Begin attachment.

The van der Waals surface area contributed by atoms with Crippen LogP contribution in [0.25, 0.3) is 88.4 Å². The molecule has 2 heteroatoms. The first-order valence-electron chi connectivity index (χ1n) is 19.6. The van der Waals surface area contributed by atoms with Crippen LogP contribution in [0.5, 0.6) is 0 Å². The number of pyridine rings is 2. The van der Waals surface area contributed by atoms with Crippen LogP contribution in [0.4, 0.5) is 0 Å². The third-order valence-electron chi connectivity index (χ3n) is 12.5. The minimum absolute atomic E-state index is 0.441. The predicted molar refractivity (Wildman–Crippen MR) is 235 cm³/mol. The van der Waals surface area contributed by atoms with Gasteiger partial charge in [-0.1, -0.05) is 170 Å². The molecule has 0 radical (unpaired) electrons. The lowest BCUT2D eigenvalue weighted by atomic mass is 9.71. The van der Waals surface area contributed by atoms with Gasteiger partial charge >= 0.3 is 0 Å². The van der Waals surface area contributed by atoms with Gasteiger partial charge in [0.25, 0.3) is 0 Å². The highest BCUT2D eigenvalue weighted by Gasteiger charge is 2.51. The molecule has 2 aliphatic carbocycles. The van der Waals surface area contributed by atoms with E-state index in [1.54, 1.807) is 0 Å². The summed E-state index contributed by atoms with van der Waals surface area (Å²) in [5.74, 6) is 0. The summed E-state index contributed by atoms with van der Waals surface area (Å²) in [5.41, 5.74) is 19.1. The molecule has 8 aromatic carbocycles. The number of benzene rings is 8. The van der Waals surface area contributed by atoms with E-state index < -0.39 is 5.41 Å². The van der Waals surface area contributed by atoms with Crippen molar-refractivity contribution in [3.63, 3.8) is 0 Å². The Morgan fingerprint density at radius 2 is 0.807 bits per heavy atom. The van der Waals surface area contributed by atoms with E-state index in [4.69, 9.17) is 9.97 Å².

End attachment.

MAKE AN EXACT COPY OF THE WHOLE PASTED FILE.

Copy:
The van der Waals surface area contributed by atoms with Crippen LogP contribution in [0.25, 0.3) is 88.4 Å². The molecule has 2 heteroatoms. The first-order valence-electron chi connectivity index (χ1n) is 19.6. The van der Waals surface area contributed by atoms with Crippen LogP contribution in [0.5, 0.6) is 0 Å². The number of pyridine rings is 2. The van der Waals surface area contributed by atoms with Crippen LogP contribution in [0.4, 0.5) is 0 Å². The third-order valence-electron chi connectivity index (χ3n) is 12.5. The minimum absolute atomic E-state index is 0.441. The predicted molar refractivity (Wildman–Crippen MR) is 235 cm³/mol. The van der Waals surface area contributed by atoms with Gasteiger partial charge in [-0.1, -0.05) is 170 Å². The molecule has 0 radical (unpaired) electrons. The lowest BCUT2D eigenvalue weighted by atomic mass is 9.71. The van der Waals surface area contributed by atoms with Gasteiger partial charge >= 0.3 is 0 Å². The van der Waals surface area contributed by atoms with Gasteiger partial charge in [0.25, 0.3) is 0 Å². The highest BCUT2D eigenvalue weighted by Gasteiger charge is 2.51. The molecule has 2 aliphatic carbocycles. The van der Waals surface area contributed by atoms with E-state index in [1.54, 1.807) is 0 Å². The summed E-state index contributed by atoms with van der Waals surface area (Å²) in [5.74, 6) is 0. The summed E-state index contributed by atoms with van der Waals surface area (Å²) in [5.41, 5.74) is 19.1. The molecule has 8 aromatic carbocycles. The number of benzene rings is 8. The van der Waals surface area contributed by atoms with E-state index < -0.39 is 5.41 Å². The van der Waals surface area contributed by atoms with Crippen molar-refractivity contribution in [3.63, 3.8) is 0 Å². The Morgan fingerprint density at radius 2 is 0.807 bits per heavy atom. The van der Waals surface area contributed by atoms with E-state index in [4.69, 9.17) is 9.97 Å².